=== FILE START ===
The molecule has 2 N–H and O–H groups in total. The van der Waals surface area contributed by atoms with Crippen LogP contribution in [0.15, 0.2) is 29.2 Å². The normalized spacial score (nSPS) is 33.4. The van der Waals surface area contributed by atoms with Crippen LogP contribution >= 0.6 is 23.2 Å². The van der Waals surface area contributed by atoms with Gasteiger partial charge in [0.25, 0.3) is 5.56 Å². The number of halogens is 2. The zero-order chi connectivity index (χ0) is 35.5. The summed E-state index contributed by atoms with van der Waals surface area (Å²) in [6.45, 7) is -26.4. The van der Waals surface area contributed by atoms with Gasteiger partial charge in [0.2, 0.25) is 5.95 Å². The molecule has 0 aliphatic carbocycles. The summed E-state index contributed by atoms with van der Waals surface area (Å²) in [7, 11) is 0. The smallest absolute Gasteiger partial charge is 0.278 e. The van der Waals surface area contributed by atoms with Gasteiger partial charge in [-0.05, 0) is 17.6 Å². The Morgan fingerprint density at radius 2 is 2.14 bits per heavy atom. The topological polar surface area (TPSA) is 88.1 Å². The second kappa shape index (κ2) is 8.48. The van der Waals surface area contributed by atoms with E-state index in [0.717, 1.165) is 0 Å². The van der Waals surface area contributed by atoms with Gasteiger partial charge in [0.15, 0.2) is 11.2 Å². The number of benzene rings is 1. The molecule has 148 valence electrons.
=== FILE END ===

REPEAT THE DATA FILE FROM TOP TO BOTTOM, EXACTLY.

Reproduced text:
The molecule has 2 N–H and O–H groups in total. The van der Waals surface area contributed by atoms with Crippen LogP contribution in [0.15, 0.2) is 29.2 Å². The normalized spacial score (nSPS) is 33.4. The van der Waals surface area contributed by atoms with Crippen LogP contribution >= 0.6 is 23.2 Å². The van der Waals surface area contributed by atoms with Gasteiger partial charge in [0.25, 0.3) is 5.56 Å². The number of halogens is 2. The zero-order chi connectivity index (χ0) is 35.5. The summed E-state index contributed by atoms with van der Waals surface area (Å²) in [6.45, 7) is -26.4. The van der Waals surface area contributed by atoms with Gasteiger partial charge in [0.2, 0.25) is 5.95 Å². The molecule has 0 aliphatic carbocycles. The summed E-state index contributed by atoms with van der Waals surface area (Å²) in [7, 11) is 0. The smallest absolute Gasteiger partial charge is 0.278 e. The van der Waals surface area contributed by atoms with Gasteiger partial charge in [-0.05, 0) is 17.6 Å². The Morgan fingerprint density at radius 2 is 2.14 bits per heavy atom. The topological polar surface area (TPSA) is 88.1 Å². The second kappa shape index (κ2) is 8.48. The van der Waals surface area contributed by atoms with E-state index in [0.717, 1.165) is 0 Å². The van der Waals surface area contributed by atoms with Gasteiger partial charge in [0.15, 0.2) is 11.2 Å². The number of benzene rings is 1. The molecule has 148 valence electrons.